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Review: Beck Episode 1

Ten books in the Martin Beck series of crime novels by Maj Sjöwall and Per Wahlöö were published between 1965 and 1975 and have a strong claim as being the wellspring of the Scandinavian noir genre.

The novels were police procedurals but with themes that drew from a critical appraisal of the political and social structures of Sweden. This mix of genre and social commentary featuring a somewhat depressive central character can be seen as a progenitor of ‘Nordic Noir’ with the most obvious descendants being Henning Mankell’s detective Kurt Wallander and Steig Larsson’s Millennium trilogy.

The original ten novels had all been filmed by 1994 with a variety of actors playing Beck, including Walter Matthau and Derek Jacobi. The series now being screened in the UK took the characters and created new mysteries. Featuring Peter Haber as Beck and Mikael Persbrandt as his slicker colleague Gunvald Larsson, the series first aired in 1997. Presented as a new series by BBC Four, the first story, ‘Buried Alive’, is actually a 2010 episode and subsequent films will be from the fifth season released in Sweden in 2015.

‘Buried Alive’ begins with the chilling night-time abduction of a woman. She is taken whilst sitting in her car during as it passes through an automated car wash. The sequence could have come from a stylish Italian horror film and it leads to a gruesome discovery in a children’s park. A child uncovers a plastic lined coffin buried in a sand pit; the victim had been buried alive and left to suffocate. Horror inflections continue through the episode, hitting some enjoyable beats familiar to anyone with a decent working knowledge of slasher movies (in particular a moment with a fridge).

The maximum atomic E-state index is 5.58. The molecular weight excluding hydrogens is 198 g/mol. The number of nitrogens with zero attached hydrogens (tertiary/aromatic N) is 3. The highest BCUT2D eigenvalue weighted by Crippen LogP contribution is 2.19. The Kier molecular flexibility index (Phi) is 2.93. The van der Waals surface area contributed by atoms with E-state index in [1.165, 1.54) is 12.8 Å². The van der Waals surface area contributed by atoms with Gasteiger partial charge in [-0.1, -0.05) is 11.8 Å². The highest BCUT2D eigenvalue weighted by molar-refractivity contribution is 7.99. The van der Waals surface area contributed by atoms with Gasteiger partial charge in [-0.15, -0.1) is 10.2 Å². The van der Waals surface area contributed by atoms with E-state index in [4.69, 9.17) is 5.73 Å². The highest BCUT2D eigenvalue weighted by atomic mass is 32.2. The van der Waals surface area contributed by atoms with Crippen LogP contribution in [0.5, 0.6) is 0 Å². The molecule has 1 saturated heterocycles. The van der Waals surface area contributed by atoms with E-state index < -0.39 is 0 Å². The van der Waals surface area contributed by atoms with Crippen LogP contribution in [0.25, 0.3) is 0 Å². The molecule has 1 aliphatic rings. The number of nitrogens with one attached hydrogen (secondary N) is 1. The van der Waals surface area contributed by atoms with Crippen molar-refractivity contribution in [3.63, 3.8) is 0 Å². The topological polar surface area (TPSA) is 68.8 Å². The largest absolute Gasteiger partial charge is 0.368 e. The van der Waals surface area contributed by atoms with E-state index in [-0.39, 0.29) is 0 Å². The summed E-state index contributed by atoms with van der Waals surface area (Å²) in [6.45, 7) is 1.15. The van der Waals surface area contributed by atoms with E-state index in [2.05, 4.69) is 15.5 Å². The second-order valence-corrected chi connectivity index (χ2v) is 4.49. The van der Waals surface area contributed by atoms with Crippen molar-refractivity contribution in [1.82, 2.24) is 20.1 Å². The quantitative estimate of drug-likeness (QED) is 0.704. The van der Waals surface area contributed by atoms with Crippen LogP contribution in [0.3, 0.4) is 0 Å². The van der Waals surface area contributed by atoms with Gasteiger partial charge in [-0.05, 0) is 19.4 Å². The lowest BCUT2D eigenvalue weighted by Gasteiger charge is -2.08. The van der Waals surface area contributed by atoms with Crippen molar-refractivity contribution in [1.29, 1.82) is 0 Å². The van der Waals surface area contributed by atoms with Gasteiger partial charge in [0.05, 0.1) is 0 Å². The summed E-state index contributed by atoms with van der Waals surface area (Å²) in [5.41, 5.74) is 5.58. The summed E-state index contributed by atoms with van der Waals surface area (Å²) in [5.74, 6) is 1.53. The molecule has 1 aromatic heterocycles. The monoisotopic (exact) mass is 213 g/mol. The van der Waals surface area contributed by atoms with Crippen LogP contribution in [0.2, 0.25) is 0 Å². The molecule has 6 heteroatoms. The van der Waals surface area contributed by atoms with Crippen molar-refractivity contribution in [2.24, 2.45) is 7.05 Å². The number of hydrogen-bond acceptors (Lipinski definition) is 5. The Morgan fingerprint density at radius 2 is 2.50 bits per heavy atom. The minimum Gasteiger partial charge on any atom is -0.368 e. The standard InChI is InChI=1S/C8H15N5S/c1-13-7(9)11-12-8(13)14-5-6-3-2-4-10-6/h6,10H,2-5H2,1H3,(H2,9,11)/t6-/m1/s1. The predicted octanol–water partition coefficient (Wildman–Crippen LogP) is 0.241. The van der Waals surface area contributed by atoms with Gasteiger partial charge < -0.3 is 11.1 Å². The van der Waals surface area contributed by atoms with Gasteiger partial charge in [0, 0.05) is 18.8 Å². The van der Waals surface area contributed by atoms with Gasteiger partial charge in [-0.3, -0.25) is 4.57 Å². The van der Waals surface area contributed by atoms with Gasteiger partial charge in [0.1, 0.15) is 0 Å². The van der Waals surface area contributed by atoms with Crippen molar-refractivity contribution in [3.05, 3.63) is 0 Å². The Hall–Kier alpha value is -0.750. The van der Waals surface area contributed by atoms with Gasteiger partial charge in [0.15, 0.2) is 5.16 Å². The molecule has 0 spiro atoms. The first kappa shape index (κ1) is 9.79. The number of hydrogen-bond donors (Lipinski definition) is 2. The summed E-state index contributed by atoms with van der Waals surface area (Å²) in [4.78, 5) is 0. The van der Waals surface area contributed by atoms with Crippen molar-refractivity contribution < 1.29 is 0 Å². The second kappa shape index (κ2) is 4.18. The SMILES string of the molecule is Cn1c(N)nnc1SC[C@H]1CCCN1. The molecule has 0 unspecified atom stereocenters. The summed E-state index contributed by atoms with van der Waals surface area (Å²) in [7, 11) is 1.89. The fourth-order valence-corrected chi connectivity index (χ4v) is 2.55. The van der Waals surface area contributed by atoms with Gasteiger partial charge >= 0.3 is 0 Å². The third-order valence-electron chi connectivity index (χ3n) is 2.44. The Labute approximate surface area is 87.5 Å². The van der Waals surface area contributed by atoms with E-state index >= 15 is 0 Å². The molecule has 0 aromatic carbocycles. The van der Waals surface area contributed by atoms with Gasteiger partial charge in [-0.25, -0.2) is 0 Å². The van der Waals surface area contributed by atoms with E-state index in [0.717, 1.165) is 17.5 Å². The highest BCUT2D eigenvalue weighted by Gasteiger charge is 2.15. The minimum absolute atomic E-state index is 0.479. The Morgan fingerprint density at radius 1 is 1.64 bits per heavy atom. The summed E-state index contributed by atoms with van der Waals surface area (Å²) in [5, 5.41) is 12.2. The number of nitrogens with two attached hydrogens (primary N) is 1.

Beck: Buried Alive

Beck and his team receive the case as the victim is a high profile criminal prosecutor. Suspicion first falls on a biker gang who she was prosecuting, but when their chief suspect is also abducted and murdered in a similar – but even more gruesome – fashion, it is clear that there is a more twisted motive behind the killings.

This was a reasonable choice of story to introduce viewers new to the character, such as myself. The mystery was nicely gruesome and later plot developments introduced significant jeopardy for the lead characters. The downside of coming into a long running series cold is that the characters are difficult to warm to as their back stories and interpersonal histories are taken as shared knowledge by the series creators. Without these details, many of the secondary characters and relationships seemed clichéd, such as Beck’s relationship with a female colleague, and the slightly green younger detective. Beck himself initially seems like a strange choice for the title character when Larsson seems the more charismatic character with his expensive coat and eagerness to wave his gun around.

There was enough going on to hold the attention, but this was very much a detective story that treated the conventions of the procedural drama as items to be embraced like worn leather gloves and a warm scarf in a Nordic Autumn.

Starring: Peter Haber, Mikael Persbrandt, Stina Rautelin, Måns Nathanaelson

Review by Stuart Barr.

Did you catch Beck on Saturday? Let us know your thoughts in the comments below!

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